I find this little piece insightful, particularly the distinction drawn between marriage and matrimony. While I disagree with Msgr. Pope that we should abandon the word marriage to the secular masses (though of course we need to make it clear that Matrimony is more than mere civil marriage.) I do believe the Church should get out of the civil aspect of “marriage”–which seems to be more along the lines of what Dr. Peters is arguing against anyway. And we should get out of it for the very simple reason that it isn’t marriage.
Dr. Peter’s is right that the state has some interest in marriage-and certainly I think that the US will eventually be lead to regret this redefinition of marriage from a pro-creative relationship to just a sort of formalized way of saying you love someone–with tax benefits. But for now what the state is really doing is proclaiming that it has no interest in marriage, and we ought to take the opportunity to reclaim marriage, by pointing out that the state no longer has anything to do with it. The state has abandoned marriage for an upgraded sort of civil union. That is what the state now recognizes, not anything like marriage, and the church has no reason to be involved in a legal contract. It seems very likely that we will be forced into this position one way or another anyway; that is that some lawsuit will come along claiming we cannot refuse to perform a gay marriage in one of our churches because of its civil union nature–which again is all the state now recognizes. As such, better to act now when our actions make a point.
To touch once more on the subject of the state’s interest in marriage and marriage as natural law, Marriage is a natural right, and as such the church does have reason to defend it. But this involves repudiating the whole institution of civil marriage as it stands today: none of it is based in natural law. Civil marriage today is not viewed as a natural right, but a privilege bestowed by the state on people for its own devices and purposes. It is in the very name itself; we are “granted” marriage licenses. A license has a legal definition that runs something like:
“The permission granted by competent authority to exercise a certain privilege that, without such authorization, would constitute an illegal act, a Trespass or a tort.”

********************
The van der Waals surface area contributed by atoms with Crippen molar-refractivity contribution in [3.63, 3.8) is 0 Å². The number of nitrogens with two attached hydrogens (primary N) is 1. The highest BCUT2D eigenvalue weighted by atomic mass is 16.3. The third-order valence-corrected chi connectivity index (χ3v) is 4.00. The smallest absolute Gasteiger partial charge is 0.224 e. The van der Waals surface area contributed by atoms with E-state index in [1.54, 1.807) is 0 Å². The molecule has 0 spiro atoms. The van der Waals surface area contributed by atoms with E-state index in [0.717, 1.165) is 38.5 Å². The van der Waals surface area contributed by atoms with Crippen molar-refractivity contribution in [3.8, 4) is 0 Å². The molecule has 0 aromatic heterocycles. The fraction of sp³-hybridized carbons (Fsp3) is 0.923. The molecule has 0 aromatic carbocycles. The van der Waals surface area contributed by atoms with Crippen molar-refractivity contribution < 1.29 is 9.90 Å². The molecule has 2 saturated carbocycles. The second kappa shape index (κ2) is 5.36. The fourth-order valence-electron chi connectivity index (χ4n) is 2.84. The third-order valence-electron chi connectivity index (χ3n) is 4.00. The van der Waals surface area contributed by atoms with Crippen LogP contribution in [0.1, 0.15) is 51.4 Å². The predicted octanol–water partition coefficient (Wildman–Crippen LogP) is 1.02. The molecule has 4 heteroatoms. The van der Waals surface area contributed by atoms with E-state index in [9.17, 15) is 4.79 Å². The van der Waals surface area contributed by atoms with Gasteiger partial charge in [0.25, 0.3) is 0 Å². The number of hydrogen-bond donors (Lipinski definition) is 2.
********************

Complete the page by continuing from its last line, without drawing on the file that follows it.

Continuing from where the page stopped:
The state already views marriage as something akin to a hunting license. If we want to defend natural law marriage, let us not pretend that the state has anything to do with that at present. If marriage is a natural right, it does not require approval from the state. The state is not here recognizing a natural right, but granting a set of privileges, and if we let them keep calling that marriage there will soon be nothing natural about marriage.
If we want to defend natural law marriage, we had best start with a complete overhaul of how the state even recognizes marriage. And as a start, we ought to not participate in, and so add legitimacy to, what it claims is marriage. The greatest defense of natural law marriage would be to question the very role of the state in dispensing what is supposed to be a natural and freely arising right.
This bad idea keeps popping in various versions, most lately from Msgr. Charles Pope, a superb writer but alas not a canonist (so few are perfect), namely, the Church should get out of the marriage business, stop using the word ‘marriage’, and deal henceforth only in Matrimony (one presumes, the sacrament thereof).
Interesting idea, except it’s terrible. As Pope (the Monsignor, not the Successor of Peter) invites replies to his idea, I’ll oblige, though not in the detail I fear this bad idea (which doesn’t seem to go away) warrants.
Marriage (and I’m talking about marriage, not Matrimony yet) is part of the natural law and, I think, one just does not walk away from the natural law. Marriage was not abolished by Jesus, it was (under certain circumstances the Church has worked out over the centuries) raised by Him to the level of a sacrament we call Matrimony…
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